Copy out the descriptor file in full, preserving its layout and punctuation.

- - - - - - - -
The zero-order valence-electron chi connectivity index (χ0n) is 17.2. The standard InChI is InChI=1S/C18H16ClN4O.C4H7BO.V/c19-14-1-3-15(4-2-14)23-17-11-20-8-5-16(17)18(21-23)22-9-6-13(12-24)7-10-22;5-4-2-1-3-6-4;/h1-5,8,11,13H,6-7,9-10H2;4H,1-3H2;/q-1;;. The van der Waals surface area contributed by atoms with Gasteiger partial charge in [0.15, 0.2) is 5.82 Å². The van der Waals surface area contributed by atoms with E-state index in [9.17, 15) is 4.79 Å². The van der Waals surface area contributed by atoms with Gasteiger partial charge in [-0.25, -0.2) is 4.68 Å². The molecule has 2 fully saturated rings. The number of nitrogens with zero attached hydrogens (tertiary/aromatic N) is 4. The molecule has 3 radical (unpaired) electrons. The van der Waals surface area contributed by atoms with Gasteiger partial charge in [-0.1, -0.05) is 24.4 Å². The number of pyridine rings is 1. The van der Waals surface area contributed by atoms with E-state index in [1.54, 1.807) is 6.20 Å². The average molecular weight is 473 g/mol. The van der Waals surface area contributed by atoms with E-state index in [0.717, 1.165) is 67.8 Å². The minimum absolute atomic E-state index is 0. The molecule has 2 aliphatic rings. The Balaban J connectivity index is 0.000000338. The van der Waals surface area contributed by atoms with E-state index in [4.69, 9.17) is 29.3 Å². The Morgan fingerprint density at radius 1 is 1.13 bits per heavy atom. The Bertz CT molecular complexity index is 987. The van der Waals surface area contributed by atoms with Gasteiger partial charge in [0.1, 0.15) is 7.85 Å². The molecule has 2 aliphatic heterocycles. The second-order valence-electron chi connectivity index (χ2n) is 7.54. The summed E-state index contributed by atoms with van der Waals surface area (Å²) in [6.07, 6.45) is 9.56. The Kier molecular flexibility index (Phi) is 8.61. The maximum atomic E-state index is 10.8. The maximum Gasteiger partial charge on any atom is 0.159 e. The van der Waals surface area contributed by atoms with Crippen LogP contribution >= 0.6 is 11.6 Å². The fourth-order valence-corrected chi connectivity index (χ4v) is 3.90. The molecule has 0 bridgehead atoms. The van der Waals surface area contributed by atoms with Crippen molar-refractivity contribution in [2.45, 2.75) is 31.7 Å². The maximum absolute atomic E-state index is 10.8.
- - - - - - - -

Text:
The zero-order valence-electron chi connectivity index (χ0n) is 17.2. The standard InChI is InChI=1S/C18H16ClN4O.C4H7BO.V/c19-14-1-3-15(4-2-14)23-17-11-20-8-5-16(17)18(21-23)22-9-6-13(12-24)7-10-22;5-4-2-1-3-6-4;/h1-5,8,11,13H,6-7,9-10H2;4H,1-3H2;/q-1;;. The van der Waals surface area contributed by atoms with Gasteiger partial charge in [0.15, 0.2) is 5.82 Å². The van der Waals surface area contributed by atoms with E-state index in [9.17, 15) is 4.79 Å². The van der Waals surface area contributed by atoms with Gasteiger partial charge in [-0.25, -0.2) is 4.68 Å². The molecule has 2 fully saturated rings. The number of nitrogens with zero attached hydrogens (tertiary/aromatic N) is 4. The molecule has 3 radical (unpaired) electrons. The van der Waals surface area contributed by atoms with Gasteiger partial charge in [-0.1, -0.05) is 24.4 Å². The number of pyridine rings is 1. The van der Waals surface area contributed by atoms with E-state index in [1.54, 1.807) is 6.20 Å². The average molecular weight is 473 g/mol. The van der Waals surface area contributed by atoms with E-state index in [0.717, 1.165) is 67.8 Å². The minimum absolute atomic E-state index is 0. The molecule has 2 aliphatic rings. The Balaban J connectivity index is 0.000000338. The van der Waals surface area contributed by atoms with E-state index in [4.69, 9.17) is 29.3 Å². The Morgan fingerprint density at radius 1 is 1.13 bits per heavy atom. The Bertz CT molecular complexity index is 987. The van der Waals surface area contributed by atoms with Gasteiger partial charge in [0.1, 0.15) is 7.85 Å². The molecule has 2 aliphatic heterocycles. The second-order valence-electron chi connectivity index (χ2n) is 7.54. The summed E-state index contributed by atoms with van der Waals surface area (Å²) in [6.07, 6.45) is 9.56. The Kier molecular flexibility index (Phi) is 8.61. The maximum atomic E-state index is 10.8. The maximum Gasteiger partial charge on any atom is 0.159 e. The van der Waals surface area contributed by atoms with Crippen LogP contribution >= 0.6 is 11.6 Å². The fourth-order valence-corrected chi connectivity index (χ4v) is 3.90. The molecule has 0 bridgehead atoms. The van der Waals surface area contributed by atoms with Crippen molar-refractivity contribution in [2.45, 2.75) is 31.7 Å². The maximum absolute atomic E-state index is 10.8.